So I am renewing my commitment to self-care. Nothing demanding; let’s not walk into that trap. But simple things. I will stretch. I will make my bed. Eat some vegetables and decline the donuts that some demon from hell keeps putting in the work breakroom. Even a simple morning meditation has the power to recharge the most exhausted minds.

So future fellow Nano-ers: Make your outlines but don’t underestimate your need for rest. Check in with yourself. Feel the ground under your feet. Live with love in every breath. Allow your subconscious to speak. And when it speaks, listen closely.

 

The Much That Comes From The Little

Dear You,

I have entered the phase when the wonder of our new city fades and is replaced by the need to get down to business. This week, I settled accounts with a new bank, re-allocated our budget, and my car informed me (thank you, Prius) that it needed an oil change. Oh, the fun of finding a new mechanic. I now have benefits at my new job which means I can put off finding a new doctor no longer. And just in time because I have come down with an illness I suspect has everything to do with the allergens being blown around that my sinuses are not used to.

Apologies to my friend, Travis — I will now probably never find out what the inside of the Nashville Parthenon looks like because I am back to business as usual. Time only for work, writing, and the books to be read and beer to be drunk when the working and writing is done. I’d like to say I’ll keep exploring, but let’s be reasonable. I am already tired.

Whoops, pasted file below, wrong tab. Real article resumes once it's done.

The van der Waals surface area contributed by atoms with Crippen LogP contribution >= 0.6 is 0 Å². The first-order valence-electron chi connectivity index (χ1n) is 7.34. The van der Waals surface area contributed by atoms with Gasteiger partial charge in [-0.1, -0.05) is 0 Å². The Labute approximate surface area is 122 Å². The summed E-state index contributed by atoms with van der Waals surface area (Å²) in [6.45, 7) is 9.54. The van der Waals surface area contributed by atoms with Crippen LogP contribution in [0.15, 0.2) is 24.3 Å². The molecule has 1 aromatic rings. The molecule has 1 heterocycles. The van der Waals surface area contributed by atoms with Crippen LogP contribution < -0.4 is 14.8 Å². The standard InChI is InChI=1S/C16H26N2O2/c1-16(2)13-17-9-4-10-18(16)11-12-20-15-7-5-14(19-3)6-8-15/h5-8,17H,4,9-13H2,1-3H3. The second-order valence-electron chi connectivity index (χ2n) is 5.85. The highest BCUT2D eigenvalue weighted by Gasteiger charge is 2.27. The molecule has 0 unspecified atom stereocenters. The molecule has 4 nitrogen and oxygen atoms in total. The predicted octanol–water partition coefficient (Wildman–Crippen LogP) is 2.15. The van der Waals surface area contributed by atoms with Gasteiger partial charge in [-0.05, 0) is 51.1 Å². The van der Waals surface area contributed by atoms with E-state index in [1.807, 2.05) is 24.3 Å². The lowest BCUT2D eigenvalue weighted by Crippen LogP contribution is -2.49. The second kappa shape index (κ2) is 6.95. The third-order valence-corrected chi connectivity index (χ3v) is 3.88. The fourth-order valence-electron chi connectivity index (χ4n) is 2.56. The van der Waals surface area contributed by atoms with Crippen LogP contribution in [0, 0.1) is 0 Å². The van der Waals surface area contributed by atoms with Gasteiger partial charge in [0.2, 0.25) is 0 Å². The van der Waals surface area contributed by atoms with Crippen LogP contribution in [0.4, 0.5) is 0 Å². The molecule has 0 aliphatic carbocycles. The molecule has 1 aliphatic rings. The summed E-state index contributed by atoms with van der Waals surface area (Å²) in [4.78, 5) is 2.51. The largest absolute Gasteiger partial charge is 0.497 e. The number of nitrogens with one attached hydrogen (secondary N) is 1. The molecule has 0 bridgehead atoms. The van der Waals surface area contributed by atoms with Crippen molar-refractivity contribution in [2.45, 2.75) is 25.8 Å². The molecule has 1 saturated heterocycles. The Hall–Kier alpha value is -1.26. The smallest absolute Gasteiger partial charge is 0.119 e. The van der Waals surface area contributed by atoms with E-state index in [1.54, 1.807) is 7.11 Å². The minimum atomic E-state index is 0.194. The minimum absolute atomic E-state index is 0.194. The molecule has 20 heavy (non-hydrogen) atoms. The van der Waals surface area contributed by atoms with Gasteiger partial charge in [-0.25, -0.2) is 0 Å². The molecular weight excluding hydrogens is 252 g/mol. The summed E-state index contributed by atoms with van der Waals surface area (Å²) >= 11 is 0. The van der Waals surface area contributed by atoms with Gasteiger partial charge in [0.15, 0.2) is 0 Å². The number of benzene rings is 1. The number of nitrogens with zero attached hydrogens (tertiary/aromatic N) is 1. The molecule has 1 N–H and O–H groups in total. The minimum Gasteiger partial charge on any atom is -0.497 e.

Coincidentally, the re-write of my manuscript reached firmly past 50,000 words this weekend. It’s always exciting to get to that point because it feels as if the book is real, it really will be written and finished, it really will exist in the world. But with that 50,000 word marker comes the issue I am now facing in my city — it’s time for business. Gone is the excitement and wonder over a fresh start on a project. Now there are loose ends to tie up, second acts to muddle through, middles that sag like a belly dragging on the ground. For me, it becomes a slog after 50K.

This is not unlike how I envision the rest of this first year in Nashville to go.

Finding the mechanic and settling the bank accounts and feeling myself become more and more ill as I contemplate how it might look to have to call in sick on week three of my new job got me just a little overwhelmed this week. At one point, I realized my gas tank was on E and I had no convenient gas stop I could summon up in my head because I’ve only filled up once since being here (really, once!) and that was at the Kroger miles from our house in the other direction, which is convenient when buying groceries but not at all convenient when late for work.

All these small things — knowing where to find the cheap gas, knowing a reliable mechanic, knowing what restaurant or pub won’t be full to the ceiling on a Saturday afternoon — they add up to require a vast amount of brain power every day. Every day that we stay here, I have to figure out another thing I didn’t already know. And for someone like me who thrives on routine and stability, the unfamiliarity of every moment doubles the exhaustion.